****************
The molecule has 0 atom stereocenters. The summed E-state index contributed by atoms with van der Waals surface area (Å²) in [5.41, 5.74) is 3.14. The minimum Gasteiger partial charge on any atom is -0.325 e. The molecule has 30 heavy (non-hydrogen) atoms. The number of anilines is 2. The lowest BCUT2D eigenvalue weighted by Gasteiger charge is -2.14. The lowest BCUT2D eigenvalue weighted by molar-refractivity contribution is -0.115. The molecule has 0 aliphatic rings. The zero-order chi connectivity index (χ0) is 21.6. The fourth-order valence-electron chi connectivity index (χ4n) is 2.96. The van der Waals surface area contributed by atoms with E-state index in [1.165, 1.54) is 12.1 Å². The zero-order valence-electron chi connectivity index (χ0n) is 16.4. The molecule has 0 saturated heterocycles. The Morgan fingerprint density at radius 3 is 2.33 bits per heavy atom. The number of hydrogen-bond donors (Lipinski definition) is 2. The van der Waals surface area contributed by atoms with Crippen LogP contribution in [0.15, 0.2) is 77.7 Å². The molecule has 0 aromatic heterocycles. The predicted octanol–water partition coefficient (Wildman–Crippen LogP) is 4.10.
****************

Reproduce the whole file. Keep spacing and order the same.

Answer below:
The molecule has 0 atom stereocenters. The summed E-state index contributed by atoms with van der Waals surface area (Å²) in [5.41, 5.74) is 3.14. The minimum Gasteiger partial charge on any atom is -0.325 e. The molecule has 30 heavy (non-hydrogen) atoms. The number of anilines is 2. The lowest BCUT2D eigenvalue weighted by Gasteiger charge is -2.14. The lowest BCUT2D eigenvalue weighted by molar-refractivity contribution is -0.115. The molecule has 0 aliphatic rings. The zero-order chi connectivity index (χ0) is 21.6. The fourth-order valence-electron chi connectivity index (χ4n) is 2.96. The van der Waals surface area contributed by atoms with E-state index in [1.165, 1.54) is 12.1 Å². The zero-order valence-electron chi connectivity index (χ0n) is 16.4. The molecule has 0 saturated heterocycles. The Morgan fingerprint density at radius 3 is 2.33 bits per heavy atom. The number of hydrogen-bond donors (Lipinski definition) is 2. The van der Waals surface area contributed by atoms with Crippen LogP contribution in [0.15, 0.2) is 77.7 Å². The molecule has 0 aromatic heterocycles. The predicted octanol–water partition coefficient (Wildman–Crippen LogP) is 4.10.